Penal/Debe residents are claiming that they have been forgotten and forsaken by the authorities, as they try to cope with the aftermath of flooding in their area after three days of heavy rainfall. Floodwaters receded considerably Friday, but residents were left with mud and filth everywhere.
Adding to the frustration of having to spend most of their time and money in a massive clean-up operation, some of them say they have never seen such a situation in their area before. Simon Mungal, who has been living in Mahadeo Trace for 45 years, told Newsday,“We need the Penal/Debe Corporation to come and power-wash this place, and spray for mosquitoes and other insects.”
Water rose by some five feet, and some areas were still under three feet up to Friday. Victims echoed Mungal's sentiments that they have been forsaken and forgotten by the authorities.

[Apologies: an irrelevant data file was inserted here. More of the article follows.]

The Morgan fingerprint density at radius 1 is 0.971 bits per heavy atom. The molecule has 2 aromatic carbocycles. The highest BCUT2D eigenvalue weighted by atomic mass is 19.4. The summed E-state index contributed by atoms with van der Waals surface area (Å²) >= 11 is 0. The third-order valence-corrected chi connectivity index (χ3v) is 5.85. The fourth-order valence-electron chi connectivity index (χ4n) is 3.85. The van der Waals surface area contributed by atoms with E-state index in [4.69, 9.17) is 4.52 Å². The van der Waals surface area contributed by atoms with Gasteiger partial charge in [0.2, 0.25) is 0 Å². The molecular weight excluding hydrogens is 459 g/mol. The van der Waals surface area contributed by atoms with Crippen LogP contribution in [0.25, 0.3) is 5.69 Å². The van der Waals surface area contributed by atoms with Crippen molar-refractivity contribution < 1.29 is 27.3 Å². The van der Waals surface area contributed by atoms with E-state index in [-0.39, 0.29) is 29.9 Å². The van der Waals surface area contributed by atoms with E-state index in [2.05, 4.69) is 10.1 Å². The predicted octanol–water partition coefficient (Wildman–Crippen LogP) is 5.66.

"In 2017, the floods caused tremendous damage and we had to construct walls and place sandbags on the side of our houses," Mungal said. "We saw the regiment and army here. The Office of Disaster Preparedness and Management came and provided assistance in the clean-up drive.
“In 2019 the floods were so bad the sewer overflowed. The water covered walls and sandbags and we now have twice as much damage, but no one showed up to assist the helpless villagers."
Mungal said residents are suffering as they have no place to go and no assistance to alleviate their stressful situation.
“Government officials and others responsible for social welfare, who are being paid to assess the situation, are nowhere to be seen. They turned their backs on the people of Penal/Debe, Palo Seco and Barrackpore."
The Rameshwar Mandir has since opened its doors to 28 Venezuelan immigrants whose homes were flooded out on Thursday. “There are mothers and children with no food or clothes and we had to reach out and provide assistance for them,” Mungal said. "These immigrants who found employment in the Debe area could not reach to their jobs since Wednesday."
Naresh Lutchmeesingh, father of three, in an act of desperation to clean his home, hurried through the floods to the Penal/Debe Regional Corporation only to be told that they could not help because they had no supplies. Lutchmeesingh's ten-year-old daughter Arianna developed a skin rash all over her body from going through the muddy waters.